Dr John Orchard describes a locality initiative from general practice which has vastly improved the waiting time and accuracy of referral of patients with cataract


   

The North Amber Valley locality commissioning project was one of the original 42 projects funded in October 1997. It consisted of 37 GPs in nine practices, based in the towns of Alfreton, Ripley and Crich. Situated on the northern border of Southern Derbyshire Health, the practices serve a population of 62 000, spread across three local authority boundaries.

Background to the project

Central to the scheme was local geography, taking the largest town of Ripley with its cottage hospital as the epicentre. The patients are equidistant (approximately 12 miles) from the nearest district general hospitals in Derby, Chesterfield and Mansfield.

As a result, the GPs have a long history of inter-practice cooperation to provide services at the cottage hospital, out-of-hours cover and postgraduate education meetings.

Of the nine practices in 1997, four were fundholders and five were non-fundholders. The fundholders brought to the group the experience of service developments within their own practices, and highlighted a two-tier system that existed at the time.

Discussion between the practices identified two major areas of concern: waiting time for operations, specifically for cataracts, and the ability of elderly patients to access services.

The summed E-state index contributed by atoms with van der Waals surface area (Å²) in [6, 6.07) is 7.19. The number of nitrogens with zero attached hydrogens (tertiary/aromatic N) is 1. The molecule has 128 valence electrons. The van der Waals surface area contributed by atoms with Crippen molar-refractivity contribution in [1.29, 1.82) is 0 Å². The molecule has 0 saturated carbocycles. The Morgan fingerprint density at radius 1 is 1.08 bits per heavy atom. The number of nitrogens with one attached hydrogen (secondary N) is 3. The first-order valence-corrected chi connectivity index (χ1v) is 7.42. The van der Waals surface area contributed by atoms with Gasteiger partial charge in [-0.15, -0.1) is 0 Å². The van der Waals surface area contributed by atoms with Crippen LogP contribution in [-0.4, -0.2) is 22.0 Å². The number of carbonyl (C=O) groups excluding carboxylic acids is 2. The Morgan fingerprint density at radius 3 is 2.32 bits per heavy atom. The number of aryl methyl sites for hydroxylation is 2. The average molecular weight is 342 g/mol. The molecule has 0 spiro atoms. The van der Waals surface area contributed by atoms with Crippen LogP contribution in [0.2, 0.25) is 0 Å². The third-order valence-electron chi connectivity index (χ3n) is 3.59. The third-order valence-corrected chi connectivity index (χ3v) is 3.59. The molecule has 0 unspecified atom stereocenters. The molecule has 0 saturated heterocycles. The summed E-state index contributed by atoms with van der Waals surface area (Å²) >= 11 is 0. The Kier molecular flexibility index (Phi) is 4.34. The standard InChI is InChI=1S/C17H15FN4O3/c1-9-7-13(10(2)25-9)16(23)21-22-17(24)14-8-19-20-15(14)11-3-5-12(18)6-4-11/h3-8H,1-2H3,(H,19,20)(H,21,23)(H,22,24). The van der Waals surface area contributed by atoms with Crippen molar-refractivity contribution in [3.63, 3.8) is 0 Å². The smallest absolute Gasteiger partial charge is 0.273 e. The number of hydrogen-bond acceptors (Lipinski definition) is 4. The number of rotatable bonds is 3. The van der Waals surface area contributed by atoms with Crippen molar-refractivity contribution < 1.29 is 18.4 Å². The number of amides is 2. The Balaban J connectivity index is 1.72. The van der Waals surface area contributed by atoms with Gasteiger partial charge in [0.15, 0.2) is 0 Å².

We resolved to address these concerns by maximising the use of existing facilities, bringing the services closer to the patients, and utilising the local optometrists in a more effective manner.

A unique opportunity had arisen with the appointment of a new ophthalmic surgeon at the Derbyshire Royal Infirmary, with a brief to develop outreach services.

The cottage hospital at Ripley had never had an ophthalmic service, but negotiations between the community trust, the locality commissioning group and the health authority led to the establishment of an out-reach clinic for ophthalmic services at Ripley Cottage Hospital for the North Amber Valley GPs.

Discussions within primary and secondary care identified an unacceptable waiting time of 18 months to 2 years for cataract referral patients to undergo surgery. Most of the delay was caused by patients being referred for cataract operations as soon as an optometrist reported the presence of a cataract, regardless of any other factors.